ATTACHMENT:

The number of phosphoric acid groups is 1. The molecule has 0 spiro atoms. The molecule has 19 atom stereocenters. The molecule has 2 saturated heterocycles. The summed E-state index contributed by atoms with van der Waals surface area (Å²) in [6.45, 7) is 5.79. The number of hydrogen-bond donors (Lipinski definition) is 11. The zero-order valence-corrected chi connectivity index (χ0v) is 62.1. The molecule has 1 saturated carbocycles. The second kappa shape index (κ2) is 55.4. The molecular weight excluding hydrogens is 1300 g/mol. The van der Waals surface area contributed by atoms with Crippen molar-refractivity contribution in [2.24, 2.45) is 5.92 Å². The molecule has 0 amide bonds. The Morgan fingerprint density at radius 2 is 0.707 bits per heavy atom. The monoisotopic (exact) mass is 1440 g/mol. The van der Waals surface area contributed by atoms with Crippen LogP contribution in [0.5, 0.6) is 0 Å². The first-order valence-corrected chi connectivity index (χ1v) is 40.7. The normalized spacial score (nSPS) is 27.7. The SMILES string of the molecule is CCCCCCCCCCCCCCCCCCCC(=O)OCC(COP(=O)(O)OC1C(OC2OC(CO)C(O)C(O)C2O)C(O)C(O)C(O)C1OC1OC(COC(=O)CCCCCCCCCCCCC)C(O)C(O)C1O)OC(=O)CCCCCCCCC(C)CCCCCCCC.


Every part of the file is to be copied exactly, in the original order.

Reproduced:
The number of phosphoric acid groups is 1. The molecule has 0 spiro atoms. The molecule has 19 atom stereocenters. The molecule has 2 saturated heterocycles. The summed E-state index contributed by atoms with van der Waals surface area (Å²) in [6.45, 7) is 5.79. The number of hydrogen-bond donors (Lipinski definition) is 11. The zero-order valence-corrected chi connectivity index (χ0v) is 62.1. The molecule has 1 saturated carbocycles. The second kappa shape index (κ2) is 55.4. The molecular weight excluding hydrogens is 1300 g/mol. The van der Waals surface area contributed by atoms with Crippen molar-refractivity contribution in [2.24, 2.45) is 5.92 Å². The molecule has 0 amide bonds. The Morgan fingerprint density at radius 2 is 0.707 bits per heavy atom. The monoisotopic (exact) mass is 1440 g/mol. The van der Waals surface area contributed by atoms with Crippen LogP contribution in [0.5, 0.6) is 0 Å². The first-order valence-corrected chi connectivity index (χ1v) is 40.7. The normalized spacial score (nSPS) is 27.7. The SMILES string of the molecule is CCCCCCCCCCCCCCCCCCCC(=O)OCC(COP(=O)(O)OC1C(OC2OC(CO)C(O)C(O)C2O)C(O)C(O)C(O)C1OC1OC(COC(=O)CCCCCCCCCCCCC)C(O)C(O)C1O)OC(=O)CCCCCCCCC(C)CCCCCCCC.